Sunday, January 27, 2008

From All That Dwell Below the Skies - Sunday Hymn

From all that dwell below the skies,
Let the Creator’s praise arise;
Let the Redeemer’s Name be sung,
Through every land, by every tongue.

Eternal are Thy mercies, Lord;
Eternal truth attends Thy Word.
Thy praise shall sound from shore to shore,
Till suns rise and set no more.

Your lofty themes, ye mortals, bring,
In songs of praise divinely sing;
The great salvation loud proclaim,
And shout for joy the Savior’s Name.

In every land begin the song;
To every land the strains belong;
In cheerful sounds all voices raise,
And fill the world with loudest praise.

Isaac Watts, 1674-1748:
Pastor, author, and hymn-writer.
Watts’ fa­ther was Non­con­form­ist im­pris­oned twice for his re­li­gious views. Isaac learned Greek, Latin, and He­brew un­der Mr. Pin­horn, Rec­tor of All Saints, and head­mas­ter of the Gram­mar School in South­amp­ton. Isaac’s taste for verse showed it­self in ear­ly child­hood, and his prom­ise caused a lo­cal doc­tor and other friends to of­fer him a un­i­ver­si­ty ed­u­ca­tion, as­sum­ing he would be or­dained in the Church of Eng­land. How­ev­er, Isaac de­clined and in­stead en­tered a Non­con­for­mist Acad­e­my at Stoke New­ing­ton in 1690, un­der the care of Thom­as Rowe, pas­tor of the In­de­pen­dent cong­re­ga­tion at Gir­dlers’ Hall; Isaac joined this con­gre­ga­tion in 1693.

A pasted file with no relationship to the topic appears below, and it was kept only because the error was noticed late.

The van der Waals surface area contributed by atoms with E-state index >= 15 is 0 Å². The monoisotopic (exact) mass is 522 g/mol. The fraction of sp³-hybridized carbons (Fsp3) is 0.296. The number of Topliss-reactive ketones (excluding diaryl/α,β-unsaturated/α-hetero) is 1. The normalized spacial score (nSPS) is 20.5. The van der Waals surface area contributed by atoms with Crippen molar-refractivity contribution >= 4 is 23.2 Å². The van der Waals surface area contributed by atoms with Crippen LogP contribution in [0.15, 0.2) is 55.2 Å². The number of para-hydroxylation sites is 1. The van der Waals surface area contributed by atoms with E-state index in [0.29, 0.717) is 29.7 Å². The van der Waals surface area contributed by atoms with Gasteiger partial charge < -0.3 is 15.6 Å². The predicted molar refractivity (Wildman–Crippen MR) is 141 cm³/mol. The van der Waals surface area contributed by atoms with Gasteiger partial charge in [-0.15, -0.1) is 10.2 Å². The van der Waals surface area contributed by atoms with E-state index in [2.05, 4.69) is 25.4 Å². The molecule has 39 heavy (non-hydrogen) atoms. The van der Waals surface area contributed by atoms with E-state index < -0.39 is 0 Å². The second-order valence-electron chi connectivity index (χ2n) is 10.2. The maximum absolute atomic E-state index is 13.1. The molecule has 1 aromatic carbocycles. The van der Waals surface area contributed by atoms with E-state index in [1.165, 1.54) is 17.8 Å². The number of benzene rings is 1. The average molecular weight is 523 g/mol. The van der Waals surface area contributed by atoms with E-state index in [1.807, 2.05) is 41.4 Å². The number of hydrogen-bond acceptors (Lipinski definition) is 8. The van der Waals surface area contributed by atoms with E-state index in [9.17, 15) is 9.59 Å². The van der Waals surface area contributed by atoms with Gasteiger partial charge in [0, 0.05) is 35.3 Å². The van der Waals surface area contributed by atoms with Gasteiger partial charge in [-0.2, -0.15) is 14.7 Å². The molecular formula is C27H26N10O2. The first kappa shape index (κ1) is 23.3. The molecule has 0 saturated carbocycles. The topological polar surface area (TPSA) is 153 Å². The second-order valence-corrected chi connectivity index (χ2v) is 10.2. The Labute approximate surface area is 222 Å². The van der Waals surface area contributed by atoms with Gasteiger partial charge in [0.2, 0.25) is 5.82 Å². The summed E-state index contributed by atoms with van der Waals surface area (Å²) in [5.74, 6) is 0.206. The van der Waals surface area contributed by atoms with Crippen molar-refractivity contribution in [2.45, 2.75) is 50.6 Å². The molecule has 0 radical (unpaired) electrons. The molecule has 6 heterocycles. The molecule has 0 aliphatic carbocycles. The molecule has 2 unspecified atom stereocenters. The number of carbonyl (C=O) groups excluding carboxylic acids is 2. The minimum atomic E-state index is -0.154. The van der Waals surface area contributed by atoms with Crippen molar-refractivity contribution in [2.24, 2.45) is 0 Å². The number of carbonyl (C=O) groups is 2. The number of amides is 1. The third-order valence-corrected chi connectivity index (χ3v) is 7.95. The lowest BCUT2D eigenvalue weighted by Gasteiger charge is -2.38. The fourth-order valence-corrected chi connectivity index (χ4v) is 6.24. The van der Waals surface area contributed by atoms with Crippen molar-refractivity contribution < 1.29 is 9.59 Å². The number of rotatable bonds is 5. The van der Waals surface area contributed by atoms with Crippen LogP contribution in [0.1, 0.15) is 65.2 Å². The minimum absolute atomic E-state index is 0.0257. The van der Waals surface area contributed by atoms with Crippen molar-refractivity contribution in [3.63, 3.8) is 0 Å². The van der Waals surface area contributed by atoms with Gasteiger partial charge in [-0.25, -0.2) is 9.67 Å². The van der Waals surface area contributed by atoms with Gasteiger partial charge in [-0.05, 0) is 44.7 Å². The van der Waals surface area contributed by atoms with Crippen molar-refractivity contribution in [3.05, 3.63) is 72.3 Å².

Watts left the Acad­e­my at age 20 and spent two years at home; it was dur­ing this per­i­od that he wrote the bulk of his Hymns and Spir­it­u­al Songs. They were sung from man­uscripts in the South­amp­ton Cha­pel, and pub­lished 1707-1709.

The next six years of his life were again spent at Stoke New­ing­ton, work­ing as tu­tor to the son of em­i­nent Pur­i­tan John Har­topp. The in­tense stu­dy of these years is re­flect­ed in the the­o­log­ic­al and phil­o­soph­ic­al ma­ter­i­al he sub­se­quent­ly pub­lished.

Watts preached his first ser­mon at age 24. In the next three years, he preached fre­quent­ly, and in 1702 was or­dained as pas­tor of the In­de­pen­dent con­gre­ga­tion in Mark Lane. At that time he moved in­to the house of a Mr. Hollis in the Mi­nor­ies. His health be­gan to fail the next year, and Sam­u­el Price was ap­point­ed as his as­sist­ant in the min­is­try. In 1712, a fe­ver shat­tered his con­sti­tu­tion, and Price be­came co-pas­tor of the con­gre­ga­tion, which had moved to a new cha­pel in Bu­ry Street. It was at this time that Isaac be­came the guest of Sir Thom­as Ab­ney. He lived with Ab­ney (and lat­er Abney’s wi­dow) the rest of his life, main­ly at The­o­balds in Hert­ford­shire, then for 13 years at Stoke New­ing­ton.

In 1728, the Un­i­ver­si­ty of Ed­in­burgh award­ed Watts a Doc­tor of Di­vin­i­ty de­gree.

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